How to Set Up Your Campsite

By Heather

So. You found a campground, reserved a site, got your firewood, your water and your camping gear.

You just parked at the campsite, you’ve got about two and a half days of camping ahead of you and… Now what?

Before the real fun begins, you’ve a little work ahead of you: Packing and setting up. Oh, does setting up suck! After all that packing and driving, you just want to start the fire and kick back with a drink and some food.

That’s why our unpacking and setting up routine is designed to maximize efficiency so we can get to the fun times faster.

1. Get out your “First Things” bag.

What? You don’t have a First Things bag? Well, please do read my post about why you should have one. It will save you infinite amounts of trouble, especially when you have arrived to the campground in less than ideal conditions.

With a First Things bag, you can quickly start your fire and use other sources of light (lanterns, flashlights) to illuminate your campsite while you set up. Obviously, this won’t matter so much if you’re arriving in daylight.

There should also be stakes in your First Things bag – I use one of those stakes to secure Nabby’s leash while we set up.

2. Take everything out of the car and put it on the picnic table.

Don’t worry about organizing anything, creating any sense of order or putting anything together. Just unload the car. And load up like a Sherpa to cut down on trips.

3. Find your spot and set up the tent.

You’re not likely to need the tent right away, but setting it up is the biggest pain of all, so just get it out of the way. It’s also much easier when two people are doing it.

Look for level ground. Don’t put your tent under an obviously dead tree or branch. Think about where the sun will be rising and position your tent accordingly if you don’t want to be chased out by the sun before you’re ready. Move rocks out of the way.

Once you’re done with this, you can start divvying up the rest of the tasks.

4. Divide and conquer.

Once you’ve set up the tent, you are almost done. My tasks are generally to inflate the air mattress, lay out the sleeping bags and pillows, organize our bags inside the tent and get Nabby her food and water, since it’s usually dinnertime when we arrive.

Darren generally sets up our folding tables and chairs around the campfire ring, places the campfire grill, stacks the firewood and gets a fire going. He then handles organizing the picnic table – laying out the tablecloth, creating “cleaning” and “eating” sections of the table on opposite end:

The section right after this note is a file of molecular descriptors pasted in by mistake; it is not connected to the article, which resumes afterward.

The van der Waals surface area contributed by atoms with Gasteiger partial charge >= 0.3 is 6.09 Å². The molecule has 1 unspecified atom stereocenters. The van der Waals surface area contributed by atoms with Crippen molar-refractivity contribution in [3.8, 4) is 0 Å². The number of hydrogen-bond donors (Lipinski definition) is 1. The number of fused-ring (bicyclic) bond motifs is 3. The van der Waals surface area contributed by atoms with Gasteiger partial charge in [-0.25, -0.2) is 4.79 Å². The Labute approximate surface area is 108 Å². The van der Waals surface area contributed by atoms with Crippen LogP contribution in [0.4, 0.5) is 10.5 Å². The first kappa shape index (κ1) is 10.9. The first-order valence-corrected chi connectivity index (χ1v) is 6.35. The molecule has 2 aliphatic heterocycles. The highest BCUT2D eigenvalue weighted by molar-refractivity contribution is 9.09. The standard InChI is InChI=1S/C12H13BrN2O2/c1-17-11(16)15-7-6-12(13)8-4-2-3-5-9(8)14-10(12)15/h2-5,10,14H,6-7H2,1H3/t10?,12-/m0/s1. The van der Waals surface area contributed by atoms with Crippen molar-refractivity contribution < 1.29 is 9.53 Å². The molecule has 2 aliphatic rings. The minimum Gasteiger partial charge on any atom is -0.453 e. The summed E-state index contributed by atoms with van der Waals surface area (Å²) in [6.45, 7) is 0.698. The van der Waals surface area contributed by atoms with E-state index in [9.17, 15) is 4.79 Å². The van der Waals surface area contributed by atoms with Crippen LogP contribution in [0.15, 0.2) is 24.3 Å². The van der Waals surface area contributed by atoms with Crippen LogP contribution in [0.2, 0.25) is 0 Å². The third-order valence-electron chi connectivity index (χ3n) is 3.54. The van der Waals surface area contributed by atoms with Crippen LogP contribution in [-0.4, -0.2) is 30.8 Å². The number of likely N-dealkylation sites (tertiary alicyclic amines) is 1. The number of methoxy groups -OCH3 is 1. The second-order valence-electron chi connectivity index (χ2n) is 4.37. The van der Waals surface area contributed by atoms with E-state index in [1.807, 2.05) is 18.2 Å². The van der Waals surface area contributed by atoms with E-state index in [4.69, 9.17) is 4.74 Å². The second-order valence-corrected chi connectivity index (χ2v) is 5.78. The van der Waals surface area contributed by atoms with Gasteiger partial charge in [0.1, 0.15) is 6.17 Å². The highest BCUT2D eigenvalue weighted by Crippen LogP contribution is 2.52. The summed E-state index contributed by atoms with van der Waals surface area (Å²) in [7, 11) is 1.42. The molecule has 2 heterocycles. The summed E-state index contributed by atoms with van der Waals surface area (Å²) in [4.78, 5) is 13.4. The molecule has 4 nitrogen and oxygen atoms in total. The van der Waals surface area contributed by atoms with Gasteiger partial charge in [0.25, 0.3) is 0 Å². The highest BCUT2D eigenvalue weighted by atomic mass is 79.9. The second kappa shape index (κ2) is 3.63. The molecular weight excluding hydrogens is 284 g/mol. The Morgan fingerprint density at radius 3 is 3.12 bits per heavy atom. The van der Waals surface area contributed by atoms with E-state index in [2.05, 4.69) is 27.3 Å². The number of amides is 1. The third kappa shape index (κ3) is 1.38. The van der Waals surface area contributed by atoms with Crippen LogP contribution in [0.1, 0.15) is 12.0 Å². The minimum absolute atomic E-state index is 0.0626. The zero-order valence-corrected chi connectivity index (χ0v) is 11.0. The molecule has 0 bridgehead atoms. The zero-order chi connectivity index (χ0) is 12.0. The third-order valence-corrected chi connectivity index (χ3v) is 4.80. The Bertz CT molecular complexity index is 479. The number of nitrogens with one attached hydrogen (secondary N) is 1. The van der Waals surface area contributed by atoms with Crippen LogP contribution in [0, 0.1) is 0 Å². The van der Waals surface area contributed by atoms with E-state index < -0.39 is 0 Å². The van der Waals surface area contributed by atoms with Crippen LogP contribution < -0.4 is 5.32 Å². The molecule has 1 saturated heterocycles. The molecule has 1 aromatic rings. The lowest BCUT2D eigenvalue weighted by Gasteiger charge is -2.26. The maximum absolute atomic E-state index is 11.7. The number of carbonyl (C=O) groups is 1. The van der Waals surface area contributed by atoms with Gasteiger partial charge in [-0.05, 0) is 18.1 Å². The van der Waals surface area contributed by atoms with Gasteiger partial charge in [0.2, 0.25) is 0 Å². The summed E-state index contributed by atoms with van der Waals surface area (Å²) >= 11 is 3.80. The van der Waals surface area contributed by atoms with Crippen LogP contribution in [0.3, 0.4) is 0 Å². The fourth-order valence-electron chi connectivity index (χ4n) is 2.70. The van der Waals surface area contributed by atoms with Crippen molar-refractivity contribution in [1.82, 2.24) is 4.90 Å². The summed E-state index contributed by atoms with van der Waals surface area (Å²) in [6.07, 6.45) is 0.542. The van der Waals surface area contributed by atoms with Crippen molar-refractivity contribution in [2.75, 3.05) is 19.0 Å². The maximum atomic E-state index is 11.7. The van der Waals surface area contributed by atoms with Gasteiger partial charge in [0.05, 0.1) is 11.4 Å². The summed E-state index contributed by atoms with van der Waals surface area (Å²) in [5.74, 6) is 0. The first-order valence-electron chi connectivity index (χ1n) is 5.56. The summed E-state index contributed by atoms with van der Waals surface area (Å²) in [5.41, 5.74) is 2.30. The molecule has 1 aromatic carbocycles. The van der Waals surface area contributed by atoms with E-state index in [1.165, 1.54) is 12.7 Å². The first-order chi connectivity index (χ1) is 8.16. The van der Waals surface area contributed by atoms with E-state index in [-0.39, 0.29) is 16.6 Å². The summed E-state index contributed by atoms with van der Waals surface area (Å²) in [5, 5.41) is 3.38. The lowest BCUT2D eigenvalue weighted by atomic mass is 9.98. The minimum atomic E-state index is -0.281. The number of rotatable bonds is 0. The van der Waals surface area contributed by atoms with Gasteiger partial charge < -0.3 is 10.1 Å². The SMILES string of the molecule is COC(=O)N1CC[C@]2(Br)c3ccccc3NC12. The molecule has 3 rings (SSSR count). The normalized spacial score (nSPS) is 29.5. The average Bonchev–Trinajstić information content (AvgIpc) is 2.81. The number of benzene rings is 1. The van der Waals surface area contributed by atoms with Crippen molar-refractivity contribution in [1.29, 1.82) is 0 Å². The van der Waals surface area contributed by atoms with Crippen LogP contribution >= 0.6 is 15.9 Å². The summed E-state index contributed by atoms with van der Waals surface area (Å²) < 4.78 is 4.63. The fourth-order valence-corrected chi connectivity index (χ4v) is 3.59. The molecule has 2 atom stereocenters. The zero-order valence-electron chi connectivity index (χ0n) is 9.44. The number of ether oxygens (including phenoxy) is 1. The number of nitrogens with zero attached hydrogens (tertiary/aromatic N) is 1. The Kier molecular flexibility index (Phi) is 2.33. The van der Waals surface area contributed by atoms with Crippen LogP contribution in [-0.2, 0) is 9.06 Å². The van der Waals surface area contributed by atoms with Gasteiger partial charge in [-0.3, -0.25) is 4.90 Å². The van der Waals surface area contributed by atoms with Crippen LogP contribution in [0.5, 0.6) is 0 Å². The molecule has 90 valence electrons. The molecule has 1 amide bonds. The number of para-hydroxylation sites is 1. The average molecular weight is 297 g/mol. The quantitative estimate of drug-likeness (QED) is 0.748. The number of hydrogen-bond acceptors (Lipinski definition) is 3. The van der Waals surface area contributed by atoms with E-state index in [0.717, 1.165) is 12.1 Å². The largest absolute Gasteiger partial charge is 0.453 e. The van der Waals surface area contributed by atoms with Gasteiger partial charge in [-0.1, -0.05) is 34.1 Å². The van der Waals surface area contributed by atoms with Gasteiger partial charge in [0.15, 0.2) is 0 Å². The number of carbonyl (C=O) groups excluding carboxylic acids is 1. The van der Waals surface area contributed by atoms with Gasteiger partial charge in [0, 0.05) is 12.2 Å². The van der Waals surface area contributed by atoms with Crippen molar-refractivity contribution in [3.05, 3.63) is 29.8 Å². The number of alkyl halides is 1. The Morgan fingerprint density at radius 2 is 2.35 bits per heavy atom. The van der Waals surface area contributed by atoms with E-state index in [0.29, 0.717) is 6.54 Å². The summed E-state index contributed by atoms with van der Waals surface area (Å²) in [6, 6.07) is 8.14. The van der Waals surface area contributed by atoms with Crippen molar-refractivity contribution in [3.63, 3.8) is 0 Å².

• For the cleaning end: Water jug, hand soap, dish towels, dishwashing bins and trash bag, etc.
  • For the eating end: Condiments, seasoning, utensils, cooking tools, napkins, drinking glasses, libations, etc.
  • On the ground, near the table: Cooler, supply bins and food bins, if there is no bear box.
  • If there’s a bear box: All your food and your dog’s food goes in there, plus your toiletries. Don’t keep them in your tent.

It’s all about keeping the picnic table neat and organized.

When that’s done, we usually haul our 5-gallon cooler to the nearest spigot and fill it with water. One person can usually handle this on his or her own, but two people makes lugging that heavy cooler around a lot easier. Plop it on the table on the cleaning end, natch.

And you’re done. Welcome to the fun times.

5. Dinner and drinks.

You’ve earned a beverage. Crack open a beer, some wine or a little bourbon.

Our traditional first night dinner is no fuss: Sausage and baked beans. One time, Steve and Regina also showed up with macaroni and potato salad. That was a good night. Probably best for our waistlines that it’s not often repeated.

At this point, we’re pretty pooped and don’t want to fuss with prep work. Just throw the sausages directly on the grill. The beans will heat faster if you open them up and set the can on the grill over an open flame. You enjoy your drink while this cooks, then eat your dinner.

And that concludes Night One. At this point, we either continue sitting around the fire if it’s not too late or too cold, or we all retire to our tents.

And you will be so glad that you set your tent up first thing!